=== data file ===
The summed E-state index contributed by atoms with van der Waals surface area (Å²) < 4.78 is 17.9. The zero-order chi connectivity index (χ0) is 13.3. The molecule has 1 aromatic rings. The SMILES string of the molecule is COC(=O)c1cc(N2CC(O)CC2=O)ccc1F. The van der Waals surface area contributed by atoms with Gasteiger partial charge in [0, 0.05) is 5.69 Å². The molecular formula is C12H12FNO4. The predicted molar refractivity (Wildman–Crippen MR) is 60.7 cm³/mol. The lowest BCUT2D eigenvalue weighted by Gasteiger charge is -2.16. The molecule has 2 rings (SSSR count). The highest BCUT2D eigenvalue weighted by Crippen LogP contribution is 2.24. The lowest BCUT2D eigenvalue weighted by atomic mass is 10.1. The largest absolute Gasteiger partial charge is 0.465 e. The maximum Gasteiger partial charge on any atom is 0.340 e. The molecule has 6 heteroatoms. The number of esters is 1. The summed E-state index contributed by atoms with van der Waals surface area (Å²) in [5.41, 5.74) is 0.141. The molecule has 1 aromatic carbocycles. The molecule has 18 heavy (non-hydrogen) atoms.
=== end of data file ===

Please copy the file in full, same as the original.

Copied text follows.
The summed E-state index contributed by atoms with van der Waals surface area (Å²) < 4.78 is 17.9. The zero-order chi connectivity index (χ0) is 13.3. The molecule has 1 aromatic rings. The SMILES string of the molecule is COC(=O)c1cc(N2CC(O)CC2=O)ccc1F. The van der Waals surface area contributed by atoms with Gasteiger partial charge in [0, 0.05) is 5.69 Å². The molecular formula is C12H12FNO4. The predicted molar refractivity (Wildman–Crippen MR) is 60.7 cm³/mol. The lowest BCUT2D eigenvalue weighted by Gasteiger charge is -2.16. The molecule has 2 rings (SSSR count). The highest BCUT2D eigenvalue weighted by Crippen LogP contribution is 2.24. The lowest BCUT2D eigenvalue weighted by atomic mass is 10.1. The largest absolute Gasteiger partial charge is 0.465 e. The maximum Gasteiger partial charge on any atom is 0.340 e. The molecule has 6 heteroatoms. The number of esters is 1. The summed E-state index contributed by atoms with van der Waals surface area (Å²) in [5.41, 5.74) is 0.141. The molecule has 1 aromatic carbocycles. The molecule has 18 heavy (non-hydrogen) atoms.